You've learned a lot about QuickTime, but even so, there is a lot more you can do. In this section, you'll get some tips to help you go even further with QuickTime.
QuickTime supports many types of file formats that you are likely to encounter on the Internet as well as on CD-ROMs and other sources of multimedia files. These files can contain all sorts of content, everything from videos to sounds to still images and combinations of all of these. One of the most powerful features of QuickTime Pro is the ability to use it to convert files into different formats. You can import many file types into QuickTime Player and then export them or save them in a different format.
To import non-QuickTime movie content into QuickTime Player, use the Import command on the File menu.
Table 17.4 lists some of the more useful files you can create using the Export command on QuickTime Player's File menu. In the Save Exported File As dialog box, you can use the Export pop-up menu to choose any of the file formats shown in Table 17.4. After you choose a format, you can set the options used for the export with the Use pop-up menu.
|Export To Format
|Movie to AVI
|This exports a movie to the Windows AVI format. The AVI format is a standard on the PC side of things, so this is useful if you want to provide movies for Windows users (although they would be better off using the Windows version of QuickTime).
|Movie to BMP
|You can convert frames of a movie into the BMP format, which is the Windows bitmap image format.
|Movie to DV Stream
|This is an extremely useful function because it enables you to export QuickTime movies in the DV format so that you can then import them into a digital video editing application, such as iMovie.
|Movie to MPEG-4
|Creates an MPEG-4 version of the movie, which will have high quality and relatively small file size. The only downside is that the recipient's movie player has to be able to handle MPEG-4 content, which not all do.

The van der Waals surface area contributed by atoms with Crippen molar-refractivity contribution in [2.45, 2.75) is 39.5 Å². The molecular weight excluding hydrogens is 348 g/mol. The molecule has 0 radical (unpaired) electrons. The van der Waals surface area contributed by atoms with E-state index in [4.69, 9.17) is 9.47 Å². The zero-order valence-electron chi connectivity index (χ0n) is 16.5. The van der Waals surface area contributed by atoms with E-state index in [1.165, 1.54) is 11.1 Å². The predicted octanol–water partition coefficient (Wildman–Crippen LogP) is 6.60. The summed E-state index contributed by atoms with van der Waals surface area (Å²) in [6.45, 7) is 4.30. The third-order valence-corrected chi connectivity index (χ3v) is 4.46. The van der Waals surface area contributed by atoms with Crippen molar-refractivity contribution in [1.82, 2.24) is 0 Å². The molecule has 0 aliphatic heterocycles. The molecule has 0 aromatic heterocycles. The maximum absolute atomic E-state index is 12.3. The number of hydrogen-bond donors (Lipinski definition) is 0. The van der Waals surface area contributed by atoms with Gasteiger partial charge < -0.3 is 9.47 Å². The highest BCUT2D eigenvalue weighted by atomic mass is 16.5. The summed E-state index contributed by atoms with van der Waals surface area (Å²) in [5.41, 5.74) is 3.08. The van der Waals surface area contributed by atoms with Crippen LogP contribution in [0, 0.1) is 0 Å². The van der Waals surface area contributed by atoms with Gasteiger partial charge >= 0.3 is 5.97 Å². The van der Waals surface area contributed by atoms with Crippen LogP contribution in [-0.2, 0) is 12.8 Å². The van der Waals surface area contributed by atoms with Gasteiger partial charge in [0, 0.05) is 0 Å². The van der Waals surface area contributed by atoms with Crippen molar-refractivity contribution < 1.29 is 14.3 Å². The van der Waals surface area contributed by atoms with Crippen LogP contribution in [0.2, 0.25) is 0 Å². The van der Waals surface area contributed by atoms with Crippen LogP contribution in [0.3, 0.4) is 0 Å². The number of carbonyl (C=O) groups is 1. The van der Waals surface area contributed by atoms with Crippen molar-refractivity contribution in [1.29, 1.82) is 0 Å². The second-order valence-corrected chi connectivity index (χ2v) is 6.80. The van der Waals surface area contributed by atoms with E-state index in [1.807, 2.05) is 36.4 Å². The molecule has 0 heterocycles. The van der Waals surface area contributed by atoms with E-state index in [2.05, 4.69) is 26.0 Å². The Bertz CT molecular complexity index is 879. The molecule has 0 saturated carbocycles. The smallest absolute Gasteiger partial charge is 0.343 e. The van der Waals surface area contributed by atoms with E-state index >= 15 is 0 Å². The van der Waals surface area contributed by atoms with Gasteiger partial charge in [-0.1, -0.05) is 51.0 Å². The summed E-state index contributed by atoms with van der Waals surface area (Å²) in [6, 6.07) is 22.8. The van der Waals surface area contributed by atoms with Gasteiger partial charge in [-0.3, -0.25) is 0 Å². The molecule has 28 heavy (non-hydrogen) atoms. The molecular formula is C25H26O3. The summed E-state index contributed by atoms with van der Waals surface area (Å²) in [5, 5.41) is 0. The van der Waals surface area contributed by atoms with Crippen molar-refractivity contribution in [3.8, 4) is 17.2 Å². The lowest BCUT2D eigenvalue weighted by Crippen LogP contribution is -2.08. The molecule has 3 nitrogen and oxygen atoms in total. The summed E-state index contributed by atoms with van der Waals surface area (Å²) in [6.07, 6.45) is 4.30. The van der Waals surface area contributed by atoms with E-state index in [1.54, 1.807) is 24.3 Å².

|Sound to AIFF
|This option enables you to save the movie's sound in the AIFF format, which can be used in almost any application that works with sound. You can also export sounds from your movies in this format to use as system sounds.
|Sound to Wave
|This is a sound format that is common on Windows PCs.
When you choose one of these export formats, you can use the Options button to configure the specifications to export the file with. In the resulting Settings dialog box, you can configure the format you are exporting. For example, when you export a movie as a DV Stream, you can choose the video format and the audio format. If you use the MPEG-4 format, you will see a Settings dialog box with five tabs that enable you to configure various aspects of the resulting MPEG-4 movie, such as its size, video and audio quality, streaming properties, and compatibility. Although covering the options for specific formats is beyond the scope of this book, you should take a look at the options that are available for specific export formats that you use.
QuickTime Player keyboard shortcuts are shown in Table 17.5.
|Add Movie As Favorite
|Add Scaled (scale frames to selection)
|Close Player Window
|Get Movie Properties
|Jump crop markers to Playhead, play movie forward, and begin selecting frames
|Shift++Right arrow; hold down Shift+ keys to continue process
|Move to next crop marker or to end of movie
|Move to next crop marker or to start of movie
|Move Playhead backward one frame
|Move Playhead and crop marker backward one frame
|Move Playhead forward one frame